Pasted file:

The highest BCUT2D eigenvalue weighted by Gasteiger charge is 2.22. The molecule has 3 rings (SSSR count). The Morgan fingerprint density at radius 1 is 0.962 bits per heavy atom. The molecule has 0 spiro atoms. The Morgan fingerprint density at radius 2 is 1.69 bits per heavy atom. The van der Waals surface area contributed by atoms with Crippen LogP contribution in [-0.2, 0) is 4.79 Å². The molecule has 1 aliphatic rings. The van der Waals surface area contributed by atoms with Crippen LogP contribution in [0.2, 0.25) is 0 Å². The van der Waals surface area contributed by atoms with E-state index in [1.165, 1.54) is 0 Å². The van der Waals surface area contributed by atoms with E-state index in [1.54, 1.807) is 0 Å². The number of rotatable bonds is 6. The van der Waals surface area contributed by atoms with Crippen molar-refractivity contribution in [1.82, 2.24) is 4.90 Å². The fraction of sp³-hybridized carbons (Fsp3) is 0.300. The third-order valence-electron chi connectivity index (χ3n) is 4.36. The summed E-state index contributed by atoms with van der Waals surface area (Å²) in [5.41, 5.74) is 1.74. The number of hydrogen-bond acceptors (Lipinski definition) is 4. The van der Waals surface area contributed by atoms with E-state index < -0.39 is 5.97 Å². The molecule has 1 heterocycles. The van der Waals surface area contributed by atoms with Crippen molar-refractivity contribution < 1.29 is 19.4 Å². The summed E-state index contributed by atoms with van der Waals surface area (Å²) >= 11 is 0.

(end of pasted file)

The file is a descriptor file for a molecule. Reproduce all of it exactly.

The highest BCUT2D eigenvalue weighted by Gasteiger charge is 2.22. The molecule has 3 rings (SSSR count). The Morgan fingerprint density at radius 1 is 0.962 bits per heavy atom. The molecule has 0 spiro atoms. The Morgan fingerprint density at radius 2 is 1.69 bits per heavy atom. The van der Waals surface area contributed by atoms with Crippen LogP contribution in [-0.2, 0) is 4.79 Å². The molecule has 1 aliphatic rings. The van der Waals surface area contributed by atoms with Crippen LogP contribution in [0.2, 0.25) is 0 Å². The van der Waals surface area contributed by atoms with E-state index in [1.165, 1.54) is 0 Å². The van der Waals surface area contributed by atoms with E-state index in [1.54, 1.807) is 0 Å². The number of rotatable bonds is 6. The van der Waals surface area contributed by atoms with Crippen molar-refractivity contribution in [1.82, 2.24) is 4.90 Å². The fraction of sp³-hybridized carbons (Fsp3) is 0.300. The third-order valence-electron chi connectivity index (χ3n) is 4.36. The summed E-state index contributed by atoms with van der Waals surface area (Å²) in [5.41, 5.74) is 1.74. The number of hydrogen-bond acceptors (Lipinski definition) is 4. The van der Waals surface area contributed by atoms with E-state index < -0.39 is 5.97 Å². The molecule has 1 heterocycles. The van der Waals surface area contributed by atoms with Crippen molar-refractivity contribution < 1.29 is 19.4 Å². The summed E-state index contributed by atoms with van der Waals surface area (Å²) >= 11 is 0.